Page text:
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5 Takeaways: Joe Barry's OTAs Day 5 Presser


Here's five takeaways from Redskins defensive coordinator Joe Barry's media session with reporters during the second week of OTAs at Redskins Park.

1. Barry still has a hard time believing the Redskins were able to be the first and only team to get Josh Norman to visit with them.

Normally, the week before the NFL Draft is more on the quiet side, with only countless mock drafts really making news.

But on April 20, the Carolina Panthers rescinded Norman's franchise tag despite the fact the cornerback was coming off an All-Pro season.

Within 48 hours, he was a member of the Redskins.

"It was a whirlwind," Barry said. "But the thing with Josh, I mean obviously to get a player of his caliber, I think anytime you add that on to your roster it's huge, but to get the type of work ethic, the type of character... The story I always tell people is that we walked out of the building with Josh and his family and all of us at about 10:30 on that Friday night, he was going back to the airport to fly back home and I was like, 'OK bro, when do you think you're going to make it back?' He looked at me literally like I was crazy. He was like, 'What are you talking about? I will be back Sunday night and I will be in the building at 8:00 Monday morning to work.'"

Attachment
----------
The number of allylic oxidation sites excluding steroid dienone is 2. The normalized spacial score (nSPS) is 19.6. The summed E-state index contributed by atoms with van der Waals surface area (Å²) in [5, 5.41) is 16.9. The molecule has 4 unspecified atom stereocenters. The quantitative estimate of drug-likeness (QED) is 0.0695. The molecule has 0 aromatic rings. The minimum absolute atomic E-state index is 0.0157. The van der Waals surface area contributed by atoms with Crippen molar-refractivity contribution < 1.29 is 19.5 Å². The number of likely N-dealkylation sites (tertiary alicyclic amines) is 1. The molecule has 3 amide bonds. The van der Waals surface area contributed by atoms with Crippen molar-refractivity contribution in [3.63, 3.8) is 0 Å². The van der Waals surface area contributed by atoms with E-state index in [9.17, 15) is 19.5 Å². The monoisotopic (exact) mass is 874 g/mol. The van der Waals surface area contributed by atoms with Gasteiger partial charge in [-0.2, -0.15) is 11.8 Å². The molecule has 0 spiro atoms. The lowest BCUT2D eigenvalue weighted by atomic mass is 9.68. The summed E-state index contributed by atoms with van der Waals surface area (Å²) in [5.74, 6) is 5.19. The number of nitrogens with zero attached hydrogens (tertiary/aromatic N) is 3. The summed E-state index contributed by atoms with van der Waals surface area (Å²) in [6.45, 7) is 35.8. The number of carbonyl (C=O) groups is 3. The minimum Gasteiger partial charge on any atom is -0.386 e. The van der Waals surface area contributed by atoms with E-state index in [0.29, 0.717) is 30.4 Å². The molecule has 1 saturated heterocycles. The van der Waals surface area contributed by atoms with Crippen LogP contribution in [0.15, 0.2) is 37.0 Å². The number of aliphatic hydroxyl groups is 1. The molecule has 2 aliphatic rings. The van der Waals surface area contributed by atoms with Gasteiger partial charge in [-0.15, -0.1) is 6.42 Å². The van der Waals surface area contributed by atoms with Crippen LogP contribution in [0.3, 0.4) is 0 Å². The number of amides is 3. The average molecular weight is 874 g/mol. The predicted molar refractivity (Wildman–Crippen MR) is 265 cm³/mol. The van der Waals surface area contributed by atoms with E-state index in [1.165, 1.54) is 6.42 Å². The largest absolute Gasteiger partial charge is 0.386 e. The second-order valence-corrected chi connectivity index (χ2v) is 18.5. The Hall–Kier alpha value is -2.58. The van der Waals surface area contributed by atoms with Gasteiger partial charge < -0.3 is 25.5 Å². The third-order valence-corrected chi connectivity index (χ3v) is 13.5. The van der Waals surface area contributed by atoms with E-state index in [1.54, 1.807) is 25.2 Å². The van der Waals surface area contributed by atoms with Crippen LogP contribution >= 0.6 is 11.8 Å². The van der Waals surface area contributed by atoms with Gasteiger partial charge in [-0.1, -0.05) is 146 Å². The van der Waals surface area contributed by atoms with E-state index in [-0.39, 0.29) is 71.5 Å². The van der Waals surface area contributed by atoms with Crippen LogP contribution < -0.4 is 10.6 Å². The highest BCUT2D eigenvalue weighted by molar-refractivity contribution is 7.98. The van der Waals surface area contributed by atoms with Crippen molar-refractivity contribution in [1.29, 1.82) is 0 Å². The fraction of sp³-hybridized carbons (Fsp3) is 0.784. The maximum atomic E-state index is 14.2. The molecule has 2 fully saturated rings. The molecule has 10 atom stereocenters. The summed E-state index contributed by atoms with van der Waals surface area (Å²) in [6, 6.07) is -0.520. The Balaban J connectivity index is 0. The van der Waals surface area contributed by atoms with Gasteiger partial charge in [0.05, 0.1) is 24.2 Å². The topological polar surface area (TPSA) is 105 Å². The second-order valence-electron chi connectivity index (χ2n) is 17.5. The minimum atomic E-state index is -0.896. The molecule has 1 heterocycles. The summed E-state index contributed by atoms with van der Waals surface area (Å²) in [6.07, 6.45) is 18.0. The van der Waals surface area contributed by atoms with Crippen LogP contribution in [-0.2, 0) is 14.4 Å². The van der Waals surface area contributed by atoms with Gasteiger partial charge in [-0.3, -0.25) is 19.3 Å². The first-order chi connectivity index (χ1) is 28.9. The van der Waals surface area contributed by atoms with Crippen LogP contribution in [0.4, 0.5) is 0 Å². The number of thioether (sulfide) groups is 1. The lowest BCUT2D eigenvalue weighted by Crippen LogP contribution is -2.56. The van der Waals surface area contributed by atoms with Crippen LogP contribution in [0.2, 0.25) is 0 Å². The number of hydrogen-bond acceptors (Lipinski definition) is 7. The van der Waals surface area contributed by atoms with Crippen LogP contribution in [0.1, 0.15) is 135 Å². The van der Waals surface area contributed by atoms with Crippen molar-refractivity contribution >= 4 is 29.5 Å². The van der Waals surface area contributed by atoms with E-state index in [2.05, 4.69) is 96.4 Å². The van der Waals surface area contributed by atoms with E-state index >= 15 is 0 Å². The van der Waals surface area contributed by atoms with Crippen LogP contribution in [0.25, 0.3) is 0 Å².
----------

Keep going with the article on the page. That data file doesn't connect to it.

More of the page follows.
Indeed, Norman has been a consistent presence at Redskins Park over the last month, taking part in Phase 1 and Phase 2 workouts and OTAs.

"He wasn't one of those guys that said, 'Hey, I'll get there when OTAs start,'" Barry said. "He was literally there 48 hours later and in the building at 8:00 in the morning with his new teammates working with Coach [Mike] Clark. …To me that said a lot about him. We obviously see all of the clips on NFL Network and the plays that he makes on the field, but his true character is his work ethic, his passion, and he wants to be great and he wants to make his teammates around him great. I think that is a huge attribute that he has that a lot of people don't see."

2. The competition at safety will be one to watch.

The Washington Redskins announced on Tuesday, March 15, 2016, the signing of safety David Bruton. Here's a gallery of photos from his career.

The Redskins' safety situation has changed quite a bit since the last time the team took the field, as 2015 leading tackler Dashon Goldson is gone while Will Blackmon, Deshazor Everett and DeAngelo Hall are now all listed as safeties.

The team also signed David Bruton Jr., re-signed Duke Ihenacho and drafted the versatile Su'a Cravens.